Maintaining grain storage hygiene is key to ensuring optimum grain quality, as pests such as lesser grain borer have caused big issues for growers throughout southern Australia in the past.
Brothers Noel and Glen Baxter and their father, Kelvin, operate a total cropping enterprise at Berrigan in New South Wales.
The family has been farming in the area since the 1920s, with the current property spanning 8,097 hectares.
The cropping program includes both summer and winter crops, with the winter dryland cropping program comprising wheat, canola, barley and faba beans, while in summer they grow maize and cotton under irrigation.
Average dryland yields sit at around 2.5 t/ha for cereals and 1.5 t/ha for canola, while the irrigated crops are generally double those figures, using a combination of flood, spray and furrow irrigation.
According to Noel, they have increased their on-farm storage capacity over the years and now have the ability to store 12,000 tonnes of grain on-farm in a combination of sheds and silos.
“We do store a lot of grain on-farm, particularly cereals,” Noel said.
“It allows us to cut out the middle man to a degree. We run our own trucks as well, so after harvest, as soon as we know what grades we have, we start selling grain and deliver straight to Melbourne and Goulburn Valley.”
While it has allowed greater flexibility, it has also created a few challenges when it comes to grain protection.
Noel said they have had pest issues in the past, particularly with lesser grain borer and weevils, and had started to experience some resistance with the products they were using.
He said this led them to try Conserve™ On-Farm, a grain protectant from Dow AgroSciences.
“I often talk to resellers and our agronomist to see what products are out there, but I came across Conserve On-Farm when I attended the Australian Grains Conference a few years ago and decided to give it a go,” Noel said.
“In the past, we used methoprene and fenitrothion, but they broke down so we had to change, which is where Conserve stepped in.”
Conserve On-Farm was replaced by Conserve™ Plus Grain Protector last season. Conserve Plus contains s-methoprene and spinosad, to control lesser grain borer, and must be mixed with an organophosphate (OP) to control rice weevil. Reldan™ will be the product of choice in most circumstances; when used on barley and maize, fenitrothion should be used. This combination controls all major insect pests of stored grain, and may be used across all cereal grains, including maize, malting barley and rice.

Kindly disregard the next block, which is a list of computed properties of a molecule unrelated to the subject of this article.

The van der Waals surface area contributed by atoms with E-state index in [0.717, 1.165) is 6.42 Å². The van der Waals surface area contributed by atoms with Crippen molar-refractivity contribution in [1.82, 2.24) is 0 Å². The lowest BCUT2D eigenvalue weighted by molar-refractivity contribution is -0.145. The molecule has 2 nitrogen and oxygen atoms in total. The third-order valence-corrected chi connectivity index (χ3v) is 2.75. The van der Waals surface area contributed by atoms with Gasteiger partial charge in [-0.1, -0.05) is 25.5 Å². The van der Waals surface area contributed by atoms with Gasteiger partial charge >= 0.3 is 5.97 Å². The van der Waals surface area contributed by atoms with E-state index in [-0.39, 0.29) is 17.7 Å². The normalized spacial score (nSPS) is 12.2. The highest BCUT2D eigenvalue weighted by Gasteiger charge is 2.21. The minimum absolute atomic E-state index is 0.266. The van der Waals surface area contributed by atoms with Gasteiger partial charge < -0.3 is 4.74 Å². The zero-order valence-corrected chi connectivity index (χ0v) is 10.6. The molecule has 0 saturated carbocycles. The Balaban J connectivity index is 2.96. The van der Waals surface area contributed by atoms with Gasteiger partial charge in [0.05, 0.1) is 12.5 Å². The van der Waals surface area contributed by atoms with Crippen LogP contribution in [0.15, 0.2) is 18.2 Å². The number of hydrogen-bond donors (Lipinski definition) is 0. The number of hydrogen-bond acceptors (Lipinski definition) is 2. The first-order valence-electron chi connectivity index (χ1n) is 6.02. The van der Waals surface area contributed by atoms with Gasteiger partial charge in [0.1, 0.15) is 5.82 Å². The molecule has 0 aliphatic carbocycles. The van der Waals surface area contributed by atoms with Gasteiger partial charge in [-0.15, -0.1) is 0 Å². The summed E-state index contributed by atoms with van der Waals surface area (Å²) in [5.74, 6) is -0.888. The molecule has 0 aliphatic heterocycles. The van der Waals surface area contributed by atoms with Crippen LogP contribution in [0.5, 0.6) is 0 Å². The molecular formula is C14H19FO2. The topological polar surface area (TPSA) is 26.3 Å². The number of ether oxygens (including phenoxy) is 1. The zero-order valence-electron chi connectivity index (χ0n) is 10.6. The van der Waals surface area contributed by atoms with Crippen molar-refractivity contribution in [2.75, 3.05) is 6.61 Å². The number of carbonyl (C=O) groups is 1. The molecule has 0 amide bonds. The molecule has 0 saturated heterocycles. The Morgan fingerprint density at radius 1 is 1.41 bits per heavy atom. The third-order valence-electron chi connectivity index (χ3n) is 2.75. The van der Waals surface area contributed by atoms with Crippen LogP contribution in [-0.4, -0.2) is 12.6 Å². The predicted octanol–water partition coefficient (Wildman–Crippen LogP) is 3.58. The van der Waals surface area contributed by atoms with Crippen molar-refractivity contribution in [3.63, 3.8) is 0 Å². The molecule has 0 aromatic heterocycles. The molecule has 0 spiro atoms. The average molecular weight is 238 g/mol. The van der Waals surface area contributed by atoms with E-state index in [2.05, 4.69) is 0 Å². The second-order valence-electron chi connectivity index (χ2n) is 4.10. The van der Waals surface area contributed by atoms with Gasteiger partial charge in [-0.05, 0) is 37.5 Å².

Conserve Plus provides up to nine months control and with a nil withholding period, Conserve Plus maximises grain marketing flexibility.
“So far it’s worked well for us and it’s easy to apply,” Noel said.
“Having no withholding periods is also handy, because circumstances change and if we need to get that grain we know it’s available.
“At the moment, any wheat that I need to use contact spray on, I’ll use Conserve because it’s the best fit for our operation.”
For the Baxters, it is already playing a key part in their on-farm storage and means they don’t have to rely on the same products and risk resistance building.
“We’ve only been using it for a few years and it’s been in a rotation with phosphine gas and K-Obiol,” Noel said.
“I’ll be using a fair bit of Conserve on our other cereals this year though, as I’m starting to see less control with the K-Obiol.”
The Baxters source most of their chemicals, including Conserve, through their local CRT store, Murray Valley Rural Services at Berrigan.
Local store contact James Waugh said Conserve had become a valuable asset for bulk storage handlers, with many clients preferring it to other products.
“The advantage of on-farm storage is that you can market grain 12 months of the year, so having a product like Conserve Plus, with no withholding period, means when you need to outload, the grain is prepared and ready to go,” James said.
“The two-part system makes it very simple to use and it plays an important role in a rotation system to combat resistance.
“We run a campaign to take pre-harvest orders of Conserve Plus, to encourage growers to be proactive and have it on-hand before harvest.
“That way, they’re organised and not rushing around trying to get the product during harvest. It’s there and ready to go,’’ he said.
For further information on Conserve Plus, growers can contact their nearest CRT store.